The second was Sister Wendy Beckett: a friend of mine showed her my sketchbooks. She wrote me a moving letter about my drawings that inspired me to return to art after a 10 year gap.

6 Last best read?
Le Caprice recipe book, which has incredible photos of food and a great section on Martinis (I must point out, I have never been to the Caprice!!)

7 What do you have on your pinboard?

Photographs of loved ones and a map of the UK of places I have been to.

8 Where and what is your studio?
My studio is in an old stable block in Monmouth. It has its own front door, so once I am in there, I am on my own with all my work. I listen to Radio 3 as I love classical music: it clears my mind and takes my work off in surprising directions.

9 What do think are crimes against good taste & decency in art/craft/design?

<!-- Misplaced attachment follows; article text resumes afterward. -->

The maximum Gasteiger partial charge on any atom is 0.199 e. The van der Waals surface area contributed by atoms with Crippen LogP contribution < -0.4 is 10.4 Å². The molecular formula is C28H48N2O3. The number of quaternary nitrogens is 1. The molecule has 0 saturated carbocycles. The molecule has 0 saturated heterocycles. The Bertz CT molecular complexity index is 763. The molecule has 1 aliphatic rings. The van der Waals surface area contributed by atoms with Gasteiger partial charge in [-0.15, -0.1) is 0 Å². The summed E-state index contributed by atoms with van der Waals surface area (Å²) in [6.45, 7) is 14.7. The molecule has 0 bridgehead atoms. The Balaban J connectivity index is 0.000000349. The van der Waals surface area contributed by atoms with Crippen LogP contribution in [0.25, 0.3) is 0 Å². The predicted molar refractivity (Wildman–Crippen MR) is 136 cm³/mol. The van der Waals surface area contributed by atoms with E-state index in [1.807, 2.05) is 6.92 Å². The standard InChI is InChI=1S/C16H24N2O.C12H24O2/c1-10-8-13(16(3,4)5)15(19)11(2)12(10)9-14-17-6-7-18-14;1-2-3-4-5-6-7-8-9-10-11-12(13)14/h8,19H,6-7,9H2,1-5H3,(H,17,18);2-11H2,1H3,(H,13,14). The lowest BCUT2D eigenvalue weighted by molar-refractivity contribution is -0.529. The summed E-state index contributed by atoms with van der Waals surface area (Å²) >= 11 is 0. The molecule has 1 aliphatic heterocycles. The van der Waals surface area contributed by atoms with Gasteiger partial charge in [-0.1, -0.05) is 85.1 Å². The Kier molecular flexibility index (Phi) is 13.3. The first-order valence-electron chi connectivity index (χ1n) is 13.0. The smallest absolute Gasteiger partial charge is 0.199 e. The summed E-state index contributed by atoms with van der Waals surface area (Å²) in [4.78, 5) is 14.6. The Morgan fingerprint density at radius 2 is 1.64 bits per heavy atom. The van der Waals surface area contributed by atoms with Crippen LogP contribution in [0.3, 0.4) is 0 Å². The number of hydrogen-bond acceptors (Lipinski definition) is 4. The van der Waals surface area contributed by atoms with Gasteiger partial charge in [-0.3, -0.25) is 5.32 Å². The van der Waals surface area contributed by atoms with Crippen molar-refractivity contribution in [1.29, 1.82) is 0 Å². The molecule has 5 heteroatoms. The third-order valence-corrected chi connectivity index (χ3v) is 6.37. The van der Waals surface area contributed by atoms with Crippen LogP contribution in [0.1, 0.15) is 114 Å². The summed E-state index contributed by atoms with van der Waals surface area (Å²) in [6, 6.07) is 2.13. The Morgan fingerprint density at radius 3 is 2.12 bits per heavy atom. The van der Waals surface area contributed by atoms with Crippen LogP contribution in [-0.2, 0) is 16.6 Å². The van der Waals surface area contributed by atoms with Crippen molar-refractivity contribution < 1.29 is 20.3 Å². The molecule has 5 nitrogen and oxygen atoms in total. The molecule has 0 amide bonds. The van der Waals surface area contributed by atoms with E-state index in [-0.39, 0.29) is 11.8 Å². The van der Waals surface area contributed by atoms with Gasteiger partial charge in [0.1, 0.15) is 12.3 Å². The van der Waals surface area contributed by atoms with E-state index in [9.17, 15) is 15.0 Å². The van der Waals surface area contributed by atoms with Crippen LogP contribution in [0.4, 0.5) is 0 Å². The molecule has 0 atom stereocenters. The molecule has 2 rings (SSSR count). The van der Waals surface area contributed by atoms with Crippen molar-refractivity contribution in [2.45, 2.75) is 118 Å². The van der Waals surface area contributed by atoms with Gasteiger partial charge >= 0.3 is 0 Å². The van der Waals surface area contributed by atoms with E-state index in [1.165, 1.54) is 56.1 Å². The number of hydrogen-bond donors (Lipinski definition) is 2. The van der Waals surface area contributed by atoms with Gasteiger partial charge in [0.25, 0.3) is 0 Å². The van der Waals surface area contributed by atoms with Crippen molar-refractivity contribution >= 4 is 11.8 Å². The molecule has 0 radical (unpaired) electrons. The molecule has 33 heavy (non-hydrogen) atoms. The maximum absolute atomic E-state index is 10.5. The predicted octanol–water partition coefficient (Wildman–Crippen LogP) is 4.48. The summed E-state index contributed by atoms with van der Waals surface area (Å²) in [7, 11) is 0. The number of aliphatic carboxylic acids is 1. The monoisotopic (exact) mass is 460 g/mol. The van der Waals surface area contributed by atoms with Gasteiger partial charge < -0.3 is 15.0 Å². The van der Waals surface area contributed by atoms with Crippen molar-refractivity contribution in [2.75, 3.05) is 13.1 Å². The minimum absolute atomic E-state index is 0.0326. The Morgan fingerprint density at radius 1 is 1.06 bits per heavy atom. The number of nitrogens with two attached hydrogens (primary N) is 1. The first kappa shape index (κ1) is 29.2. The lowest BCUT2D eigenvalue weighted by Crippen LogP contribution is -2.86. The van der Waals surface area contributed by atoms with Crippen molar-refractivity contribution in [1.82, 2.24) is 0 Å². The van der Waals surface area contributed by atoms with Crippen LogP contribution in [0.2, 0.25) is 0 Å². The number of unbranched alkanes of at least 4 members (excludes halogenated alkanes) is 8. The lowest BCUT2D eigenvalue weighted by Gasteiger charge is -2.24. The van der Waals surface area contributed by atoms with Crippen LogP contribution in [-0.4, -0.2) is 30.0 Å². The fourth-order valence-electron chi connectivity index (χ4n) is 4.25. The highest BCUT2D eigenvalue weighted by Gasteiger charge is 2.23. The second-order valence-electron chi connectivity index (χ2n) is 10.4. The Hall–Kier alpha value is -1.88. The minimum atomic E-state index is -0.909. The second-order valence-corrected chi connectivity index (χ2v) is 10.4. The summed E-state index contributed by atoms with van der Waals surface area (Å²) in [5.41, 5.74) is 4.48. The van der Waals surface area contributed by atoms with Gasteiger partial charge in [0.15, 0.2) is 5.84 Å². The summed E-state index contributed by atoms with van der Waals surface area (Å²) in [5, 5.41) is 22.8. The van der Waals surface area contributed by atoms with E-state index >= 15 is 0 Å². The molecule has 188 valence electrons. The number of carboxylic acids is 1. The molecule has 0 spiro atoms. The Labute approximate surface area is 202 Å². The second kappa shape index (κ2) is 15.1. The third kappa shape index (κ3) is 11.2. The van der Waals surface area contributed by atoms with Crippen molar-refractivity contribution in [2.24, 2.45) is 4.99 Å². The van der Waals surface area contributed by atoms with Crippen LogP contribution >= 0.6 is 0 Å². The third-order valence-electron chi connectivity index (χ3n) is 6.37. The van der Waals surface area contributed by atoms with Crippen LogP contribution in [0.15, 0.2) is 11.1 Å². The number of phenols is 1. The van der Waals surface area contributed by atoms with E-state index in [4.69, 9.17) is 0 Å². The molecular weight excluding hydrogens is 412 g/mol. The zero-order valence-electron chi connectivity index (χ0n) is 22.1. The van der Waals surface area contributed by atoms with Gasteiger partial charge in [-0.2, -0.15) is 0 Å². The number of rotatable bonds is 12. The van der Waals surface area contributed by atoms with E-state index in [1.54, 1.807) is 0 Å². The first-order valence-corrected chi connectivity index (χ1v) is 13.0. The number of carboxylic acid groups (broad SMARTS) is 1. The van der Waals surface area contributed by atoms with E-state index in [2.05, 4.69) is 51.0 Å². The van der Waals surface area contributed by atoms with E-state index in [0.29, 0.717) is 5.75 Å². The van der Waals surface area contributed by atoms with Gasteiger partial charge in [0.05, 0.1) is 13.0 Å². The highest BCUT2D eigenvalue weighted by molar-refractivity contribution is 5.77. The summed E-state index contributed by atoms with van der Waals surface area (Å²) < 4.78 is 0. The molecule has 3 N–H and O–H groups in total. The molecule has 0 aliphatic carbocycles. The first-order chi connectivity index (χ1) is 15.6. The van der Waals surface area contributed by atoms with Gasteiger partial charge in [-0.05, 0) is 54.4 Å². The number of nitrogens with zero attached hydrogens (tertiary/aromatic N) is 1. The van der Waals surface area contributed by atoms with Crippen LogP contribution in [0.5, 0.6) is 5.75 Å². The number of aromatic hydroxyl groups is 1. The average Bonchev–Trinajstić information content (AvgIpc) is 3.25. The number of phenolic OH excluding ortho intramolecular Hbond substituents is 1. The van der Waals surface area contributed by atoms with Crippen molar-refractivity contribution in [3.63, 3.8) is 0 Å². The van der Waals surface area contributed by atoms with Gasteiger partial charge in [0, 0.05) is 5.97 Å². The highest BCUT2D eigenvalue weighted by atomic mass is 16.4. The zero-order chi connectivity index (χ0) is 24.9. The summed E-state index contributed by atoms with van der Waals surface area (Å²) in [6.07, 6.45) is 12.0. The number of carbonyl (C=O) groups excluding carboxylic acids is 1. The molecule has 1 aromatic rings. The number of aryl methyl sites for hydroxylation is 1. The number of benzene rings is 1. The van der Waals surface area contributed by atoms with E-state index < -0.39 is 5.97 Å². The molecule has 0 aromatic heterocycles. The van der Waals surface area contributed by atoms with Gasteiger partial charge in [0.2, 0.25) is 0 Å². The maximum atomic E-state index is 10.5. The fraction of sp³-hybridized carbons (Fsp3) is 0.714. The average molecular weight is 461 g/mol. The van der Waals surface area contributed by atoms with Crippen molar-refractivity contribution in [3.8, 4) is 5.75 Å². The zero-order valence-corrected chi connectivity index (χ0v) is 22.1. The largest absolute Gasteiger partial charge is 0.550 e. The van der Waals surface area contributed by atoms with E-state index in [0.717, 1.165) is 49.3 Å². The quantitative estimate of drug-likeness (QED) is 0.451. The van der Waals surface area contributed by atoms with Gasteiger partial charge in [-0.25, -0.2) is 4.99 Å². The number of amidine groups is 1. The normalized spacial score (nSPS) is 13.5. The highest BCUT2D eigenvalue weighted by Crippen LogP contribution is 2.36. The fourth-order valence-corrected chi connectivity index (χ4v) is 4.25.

Big, boring paintings of trees by a well-known artist at the Royal Academy Summer Exhibition.

10 If you could exhibit in any gallery which would it be?
Tate St. Ives, because it is a beautiful space in a magical spot.

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Friday, 17 August 2007


Lucie Pritchard

I silk screen print onto fabric, and from that make interior and fashion accessories, such as cushions, scarves, purses, bags, and brooches.

1) Money spent on 'well made, good quality items' is never wasted.

2 What was the last art/craft/design thing you purchased?
I bought a hand made felt bag from a gallery retail area.

3 Last good read?
The Conjuror's Bird by Martin Davis

4 Who would you say buys your work?
I would say women between the ages of 18-40 buy my work

5 What is on you pinboard?
On my pinboard I have lots of leaflets with shows and exhibitions coming up. Website, shops and galleries of interest, and things to do.

6 Where and what is your studio?
My studio is in Clerkenwell Green Association. I rent a studio space for 1 day a week in a shared workspace area. There is usually someone else working/making/designing. We usually work with some music on.